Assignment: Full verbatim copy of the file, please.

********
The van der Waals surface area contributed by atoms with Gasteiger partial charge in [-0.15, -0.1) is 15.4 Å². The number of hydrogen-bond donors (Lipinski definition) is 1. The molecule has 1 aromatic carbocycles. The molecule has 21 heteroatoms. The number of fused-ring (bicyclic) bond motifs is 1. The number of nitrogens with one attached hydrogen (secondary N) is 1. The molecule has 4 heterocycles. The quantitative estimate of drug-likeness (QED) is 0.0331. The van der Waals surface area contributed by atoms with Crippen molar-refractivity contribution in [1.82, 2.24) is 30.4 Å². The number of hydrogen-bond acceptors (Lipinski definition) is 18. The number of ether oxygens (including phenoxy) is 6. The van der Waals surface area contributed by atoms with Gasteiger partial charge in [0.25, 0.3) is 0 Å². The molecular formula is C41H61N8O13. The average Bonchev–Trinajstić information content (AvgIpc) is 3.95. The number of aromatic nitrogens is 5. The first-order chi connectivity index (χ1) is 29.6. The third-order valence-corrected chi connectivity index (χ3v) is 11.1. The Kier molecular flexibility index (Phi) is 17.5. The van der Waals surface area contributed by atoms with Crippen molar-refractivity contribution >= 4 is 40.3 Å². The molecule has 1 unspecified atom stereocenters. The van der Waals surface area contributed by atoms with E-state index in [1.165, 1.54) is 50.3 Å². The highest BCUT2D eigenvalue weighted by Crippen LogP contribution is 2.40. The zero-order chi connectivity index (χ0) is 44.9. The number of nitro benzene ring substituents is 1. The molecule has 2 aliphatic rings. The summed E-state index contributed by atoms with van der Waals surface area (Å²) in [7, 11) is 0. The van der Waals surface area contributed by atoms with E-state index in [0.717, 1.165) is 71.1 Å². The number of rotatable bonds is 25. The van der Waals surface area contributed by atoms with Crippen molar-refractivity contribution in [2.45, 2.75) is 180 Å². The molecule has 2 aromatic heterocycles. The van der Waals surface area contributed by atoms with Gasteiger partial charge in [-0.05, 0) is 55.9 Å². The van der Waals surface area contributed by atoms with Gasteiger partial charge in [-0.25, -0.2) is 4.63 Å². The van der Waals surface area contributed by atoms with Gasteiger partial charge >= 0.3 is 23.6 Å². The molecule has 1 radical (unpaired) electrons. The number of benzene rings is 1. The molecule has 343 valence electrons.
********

The van der Waals surface area contributed by atoms with Gasteiger partial charge in [-0.15, -0.1) is 15.4 Å². The number of hydrogen-bond donors (Lipinski definition) is 1. The molecule has 1 aromatic carbocycles. The molecule has 21 heteroatoms. The number of fused-ring (bicyclic) bond motifs is 1. The number of nitrogens with one attached hydrogen (secondary N) is 1. The molecule has 4 heterocycles. The quantitative estimate of drug-likeness (QED) is 0.0331. The van der Waals surface area contributed by atoms with Crippen molar-refractivity contribution in [1.82, 2.24) is 30.4 Å². The number of hydrogen-bond acceptors (Lipinski definition) is 18. The number of ether oxygens (including phenoxy) is 6. The van der Waals surface area contributed by atoms with Gasteiger partial charge in [0.25, 0.3) is 0 Å². The molecular formula is C41H61N8O13. The average Bonchev–Trinajstić information content (AvgIpc) is 3.95. The number of aromatic nitrogens is 5. The first-order chi connectivity index (χ1) is 29.6. The third-order valence-corrected chi connectivity index (χ3v) is 11.1. The Kier molecular flexibility index (Phi) is 17.5. The van der Waals surface area contributed by atoms with Crippen molar-refractivity contribution >= 4 is 40.3 Å². The molecule has 1 unspecified atom stereocenters. The van der Waals surface area contributed by atoms with E-state index in [1.165, 1.54) is 50.3 Å². The highest BCUT2D eigenvalue weighted by Crippen LogP contribution is 2.40. The zero-order chi connectivity index (χ0) is 44.9. The number of nitro benzene ring substituents is 1. The molecule has 2 aliphatic rings. The summed E-state index contributed by atoms with van der Waals surface area (Å²) in [7, 11) is 0. The van der Waals surface area contributed by atoms with E-state index in [0.717, 1.165) is 71.1 Å². The number of rotatable bonds is 25. The van der Waals surface area contributed by atoms with Crippen molar-refractivity contribution in [2.45, 2.75) is 180 Å². The molecule has 2 aromatic heterocycles. The van der Waals surface area contributed by atoms with Gasteiger partial charge in [-0.05, 0) is 55.9 Å². The van der Waals surface area contributed by atoms with Gasteiger partial charge in [-0.25, -0.2) is 4.63 Å². The van der Waals surface area contributed by atoms with Gasteiger partial charge >= 0.3 is 23.6 Å². The molecule has 1 radical (unpaired) electrons. The number of benzene rings is 1. The molecule has 343 valence electrons.